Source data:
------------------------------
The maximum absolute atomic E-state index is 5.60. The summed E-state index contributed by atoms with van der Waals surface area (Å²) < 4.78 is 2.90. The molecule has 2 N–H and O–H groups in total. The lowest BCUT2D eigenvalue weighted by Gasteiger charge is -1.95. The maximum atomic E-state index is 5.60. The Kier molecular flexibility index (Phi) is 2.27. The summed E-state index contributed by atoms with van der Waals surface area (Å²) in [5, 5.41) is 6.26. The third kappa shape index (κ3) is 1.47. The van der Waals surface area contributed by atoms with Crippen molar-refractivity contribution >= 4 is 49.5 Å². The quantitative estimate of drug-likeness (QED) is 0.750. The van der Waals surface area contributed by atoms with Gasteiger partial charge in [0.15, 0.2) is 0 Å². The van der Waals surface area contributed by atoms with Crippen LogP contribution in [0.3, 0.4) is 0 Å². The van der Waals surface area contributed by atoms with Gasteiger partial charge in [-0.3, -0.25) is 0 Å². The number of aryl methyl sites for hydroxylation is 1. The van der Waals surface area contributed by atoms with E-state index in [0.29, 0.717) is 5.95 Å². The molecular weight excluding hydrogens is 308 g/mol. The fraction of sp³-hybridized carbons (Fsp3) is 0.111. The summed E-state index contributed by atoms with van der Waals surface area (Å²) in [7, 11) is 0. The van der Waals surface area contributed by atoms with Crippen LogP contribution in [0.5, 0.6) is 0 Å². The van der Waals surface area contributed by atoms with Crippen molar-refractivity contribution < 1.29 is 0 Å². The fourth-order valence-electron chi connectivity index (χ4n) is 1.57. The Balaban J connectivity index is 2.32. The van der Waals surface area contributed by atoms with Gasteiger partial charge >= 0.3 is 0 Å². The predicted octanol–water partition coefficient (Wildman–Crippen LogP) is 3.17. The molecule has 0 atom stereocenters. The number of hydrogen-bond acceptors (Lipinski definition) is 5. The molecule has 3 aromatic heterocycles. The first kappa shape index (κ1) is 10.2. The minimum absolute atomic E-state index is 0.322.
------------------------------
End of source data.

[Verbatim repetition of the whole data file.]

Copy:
The maximum absolute atomic E-state index is 5.60. The summed E-state index contributed by atoms with van der Waals surface area (Å²) < 4.78 is 2.90. The molecule has 2 N–H and O–H groups in total. The lowest BCUT2D eigenvalue weighted by Gasteiger charge is -1.95. The maximum atomic E-state index is 5.60. The Kier molecular flexibility index (Phi) is 2.27. The summed E-state index contributed by atoms with van der Waals surface area (Å²) in [5, 5.41) is 6.26. The third kappa shape index (κ3) is 1.47. The van der Waals surface area contributed by atoms with Crippen molar-refractivity contribution >= 4 is 49.5 Å². The quantitative estimate of drug-likeness (QED) is 0.750. The van der Waals surface area contributed by atoms with Gasteiger partial charge in [0.15, 0.2) is 0 Å². The van der Waals surface area contributed by atoms with Crippen LogP contribution in [0.3, 0.4) is 0 Å². The van der Waals surface area contributed by atoms with Gasteiger partial charge in [-0.3, -0.25) is 0 Å². The number of aryl methyl sites for hydroxylation is 1. The van der Waals surface area contributed by atoms with E-state index in [0.29, 0.717) is 5.95 Å². The molecular weight excluding hydrogens is 308 g/mol. The fraction of sp³-hybridized carbons (Fsp3) is 0.111. The summed E-state index contributed by atoms with van der Waals surface area (Å²) in [7, 11) is 0. The van der Waals surface area contributed by atoms with Crippen LogP contribution in [0.5, 0.6) is 0 Å². The van der Waals surface area contributed by atoms with Crippen molar-refractivity contribution < 1.29 is 0 Å². The fourth-order valence-electron chi connectivity index (χ4n) is 1.57. The Balaban J connectivity index is 2.32. The van der Waals surface area contributed by atoms with Gasteiger partial charge >= 0.3 is 0 Å². The predicted octanol–water partition coefficient (Wildman–Crippen LogP) is 3.17. The molecule has 0 atom stereocenters. The number of hydrogen-bond acceptors (Lipinski definition) is 5. The molecule has 3 aromatic heterocycles. The first kappa shape index (κ1) is 10.2. The minimum absolute atomic E-state index is 0.322.